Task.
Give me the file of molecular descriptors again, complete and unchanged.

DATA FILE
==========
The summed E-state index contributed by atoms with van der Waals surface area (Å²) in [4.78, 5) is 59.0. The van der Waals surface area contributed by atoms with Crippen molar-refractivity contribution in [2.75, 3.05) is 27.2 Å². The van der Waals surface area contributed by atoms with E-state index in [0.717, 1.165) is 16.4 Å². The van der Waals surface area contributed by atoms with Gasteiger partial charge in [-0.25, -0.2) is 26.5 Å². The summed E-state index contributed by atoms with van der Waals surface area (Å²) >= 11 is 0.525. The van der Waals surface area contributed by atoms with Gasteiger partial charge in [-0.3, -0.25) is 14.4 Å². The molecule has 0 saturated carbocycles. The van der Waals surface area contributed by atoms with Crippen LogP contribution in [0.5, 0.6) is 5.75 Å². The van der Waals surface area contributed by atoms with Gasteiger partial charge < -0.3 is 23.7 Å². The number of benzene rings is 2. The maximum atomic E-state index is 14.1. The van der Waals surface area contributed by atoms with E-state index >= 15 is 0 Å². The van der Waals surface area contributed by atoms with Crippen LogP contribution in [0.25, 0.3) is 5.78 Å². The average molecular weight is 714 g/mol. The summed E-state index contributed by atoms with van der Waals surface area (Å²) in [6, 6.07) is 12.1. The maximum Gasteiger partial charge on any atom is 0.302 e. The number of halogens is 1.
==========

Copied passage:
The summed E-state index contributed by atoms with van der Waals surface area (Å²) in [4.78, 5) is 59.0. The van der Waals surface area contributed by atoms with Crippen molar-refractivity contribution in [2.75, 3.05) is 27.2 Å². The van der Waals surface area contributed by atoms with E-state index in [0.717, 1.165) is 16.4 Å². The van der Waals surface area contributed by atoms with Gasteiger partial charge in [-0.25, -0.2) is 26.5 Å². The summed E-state index contributed by atoms with van der Waals surface area (Å²) >= 11 is 0.525. The van der Waals surface area contributed by atoms with Gasteiger partial charge in [-0.3, -0.25) is 14.4 Å². The molecule has 0 saturated carbocycles. The van der Waals surface area contributed by atoms with Crippen LogP contribution in [0.5, 0.6) is 5.75 Å². The van der Waals surface area contributed by atoms with Gasteiger partial charge < -0.3 is 23.7 Å². The number of benzene rings is 2. The maximum atomic E-state index is 14.1. The van der Waals surface area contributed by atoms with E-state index >= 15 is 0 Å². The van der Waals surface area contributed by atoms with Crippen LogP contribution in [0.25, 0.3) is 5.78 Å². The average molecular weight is 714 g/mol. The summed E-state index contributed by atoms with van der Waals surface area (Å²) in [6, 6.07) is 12.1. The maximum Gasteiger partial charge on any atom is 0.302 e. The number of halogens is 1.